How do you subtract from the oldest array first then the second oldest, etc.?

Good day I have three tables - receiving - shipping and stock movement.

everyday i transfer into stock movent the sum of receining with date - havein a stock movent entry per day - I also at end of day update with shipping for that day, in stock table I calculate ne stock level. my problem is that when three days bac i stil have stock i need to start subtracting from oldest entry first till it reaches 0 the move over to second eldest? i have no idea where to start or how to achieve this

The problem isn’t really clear to me. Could you please show the structure with some (sample) data of the tables you’re talking about?

products table

date - product - qty in - qty out - stock
18 - apples - 20 - 8 - 12 ---- new value 2
19 - apples - 20 - 10 - 20 after this the qty stock above should be 2
20 - apples - 10 - 24 - 8 18 stok now 0 19 stock also now 0 as 24 - 2 - 20 leave qty out with 2 then 10 - 2 leaves stock at 8

please see below

If I understand correctly:

18th - 20 in, 8 out, stock is now 12
19th - 20 in, 10 out, stock is now 22
20th - 10 in, 24 out, stock is now 8

Your day end routine could take current stock from the current day, and put it into the “stock brought forward” column for the next day. So it would look a bit like

date brought forward in out stock at end of day
18 0 20 8 12
19 12 20 10 22
20 22 10 12 20

though thanks to @m_hutley for the tables tutorial. Code block indeed did it.

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Well the obvious question is are you sure that the stock from the 18th are the ones you send out? but let’s assume you are sure of this fact.

The stock value confuses me in your table. EITHER you are storing a total stock of apples, or you’re storing a stock of that-days-apples.
If it’s the first one, then you want subtract the difference from ALL values.
If it’s the second one, then your stock being 20 on the row for 19 makes no sense.

Wait, no, ok, i get it now.

You’re doing a that-days-apples, and you sell the oldest first regardless.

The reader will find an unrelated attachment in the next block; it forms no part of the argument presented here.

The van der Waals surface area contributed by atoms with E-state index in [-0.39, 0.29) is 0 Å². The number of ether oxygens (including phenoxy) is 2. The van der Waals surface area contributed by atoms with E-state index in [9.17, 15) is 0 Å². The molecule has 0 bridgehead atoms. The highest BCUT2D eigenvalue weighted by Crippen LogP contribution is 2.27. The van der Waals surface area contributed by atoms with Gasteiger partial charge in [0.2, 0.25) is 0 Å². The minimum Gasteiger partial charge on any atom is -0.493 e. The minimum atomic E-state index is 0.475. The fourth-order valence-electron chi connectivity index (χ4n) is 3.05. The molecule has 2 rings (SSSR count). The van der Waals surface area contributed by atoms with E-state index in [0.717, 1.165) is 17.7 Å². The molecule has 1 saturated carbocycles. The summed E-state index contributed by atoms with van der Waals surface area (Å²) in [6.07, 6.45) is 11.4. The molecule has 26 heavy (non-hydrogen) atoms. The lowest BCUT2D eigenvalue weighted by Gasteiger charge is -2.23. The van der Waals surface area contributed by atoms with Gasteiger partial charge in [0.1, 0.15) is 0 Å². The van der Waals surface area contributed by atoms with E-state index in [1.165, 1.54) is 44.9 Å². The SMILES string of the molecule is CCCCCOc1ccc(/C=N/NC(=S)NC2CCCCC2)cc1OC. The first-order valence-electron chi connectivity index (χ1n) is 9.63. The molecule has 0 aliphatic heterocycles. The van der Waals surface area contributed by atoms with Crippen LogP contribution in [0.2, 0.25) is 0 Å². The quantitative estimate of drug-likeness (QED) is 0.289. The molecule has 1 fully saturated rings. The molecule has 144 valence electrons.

So… droop, the logic is actually:

18th - 20 (18) in, 8 (18) out, stock is 12.
19th - 20 (19) in, 10 (18) out, (19) stock is 20. (18) stock is 2.
20th - 10 (20) in, 2 (18) out, 20 (19) out, 2 (20) out. (20) stock is 8, (19) and (18) stock is 0.

Ah, I see. That sounds fiddly, but not terrible, just apply the number required to each days remaining stock until each is emptied. Probably good to maintain an “earliest to send” reference somewhere if the date records go back for some time - and probably essential for perishable goods in any case.

Only way I can think of to do it is pull the entire dataset down… and then something like…

$todayIsold = 20;
foreach($records as $record) {
  $update[] = ['date' => $record['date'], 'product' => $record['product'], 'stock' => max($record['stock'] - $todayIsold,0)];
  $todayIsold -= $record['stock'] - end($update)["stock"];

and then push all of the updated stocks back to the database. Ugly, but it’d work.

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This might be better off using a transactions table, where you keep a record of each apple going in and out and the date, and then you can loop over that in PHP to check the actual stock for each day.

That way you’re not overwriting any history and you can tell for each day how many stock there was, what the flow of stock is, etc.


I have receving ans hipping tables to check that, this is an audit table i am trying to build

how will items sold be done for each product? i have 1200

will it stop when 0? and then loop to the next line?

I agree with @rpkamp. This should be done just like you would do with a bank account logging deposits and withdrawals and then calculate the running balance at any given time or period.